$ sudo -s sh -c 'echo America/Vancouver > /etc/timezone'
  3. Run configure program.
    $ sudo dpkg-reconfigure -f noninteractive tzdata

Monday, November 24, 2014

Free on-line Introduction to Linux course

In August 2014, more than 300,000 people registered for the first offering of the Introduction to Linux course. This popular Massive Open Online Course (MOCC) is taught by the Linux Foundation, and hosted on edx. The same course starts again on January 5, 2015.

The course is designed for people who have limited or no previous exposure to Linux. Despite that, I have enrolled in it, thinking that I will pick up some new knowledge anyway. Because it is self-paced (and free), if it proves to be too easy, I will just skip the course content.

If you are interested, please go enroll at edx today.

Thursday, November 20, 2014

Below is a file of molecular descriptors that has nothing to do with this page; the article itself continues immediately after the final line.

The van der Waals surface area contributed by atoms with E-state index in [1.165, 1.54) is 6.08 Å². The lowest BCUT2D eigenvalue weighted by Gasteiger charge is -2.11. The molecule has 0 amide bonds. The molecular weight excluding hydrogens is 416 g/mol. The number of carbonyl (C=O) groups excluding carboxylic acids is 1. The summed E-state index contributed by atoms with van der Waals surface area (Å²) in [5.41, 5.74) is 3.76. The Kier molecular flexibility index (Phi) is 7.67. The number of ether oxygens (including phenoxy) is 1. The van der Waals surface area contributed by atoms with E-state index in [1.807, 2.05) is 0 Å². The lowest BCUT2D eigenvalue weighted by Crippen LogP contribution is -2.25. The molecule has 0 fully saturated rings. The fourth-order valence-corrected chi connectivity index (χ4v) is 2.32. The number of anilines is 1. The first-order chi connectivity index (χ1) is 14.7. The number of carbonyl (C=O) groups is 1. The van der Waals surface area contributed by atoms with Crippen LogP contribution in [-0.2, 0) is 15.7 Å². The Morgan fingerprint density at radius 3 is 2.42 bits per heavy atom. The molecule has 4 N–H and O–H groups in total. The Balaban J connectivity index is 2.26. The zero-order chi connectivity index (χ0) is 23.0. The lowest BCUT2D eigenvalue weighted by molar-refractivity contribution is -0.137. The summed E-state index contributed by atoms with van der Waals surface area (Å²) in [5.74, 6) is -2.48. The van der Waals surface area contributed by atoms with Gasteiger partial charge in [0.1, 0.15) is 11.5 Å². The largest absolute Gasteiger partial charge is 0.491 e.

How to split an image for visual effects

Suppose that you've just taken a panorama photograph with your fancy digital camera.

You can display the picture as is on your blog. Or you can be a little bit more creative. How about splitting it up into 3 rectangular pieces?

Or even into 2 rows like the following.

To crop a photo into rectangular pieces, use the convert program from the ImageMagick software suite. If your system runs on Debian or Ubuntu, install ImageMagick like this:

$ sudo apt-get install imagemagick

The original panorama image (P3190007.JPG) is 4256 x 1144 pixels in width and height respectively. The following command crops the image into tiles of 1419 x 1144 pixels. The output files are named tile_, and numbered sequentially starting from 0.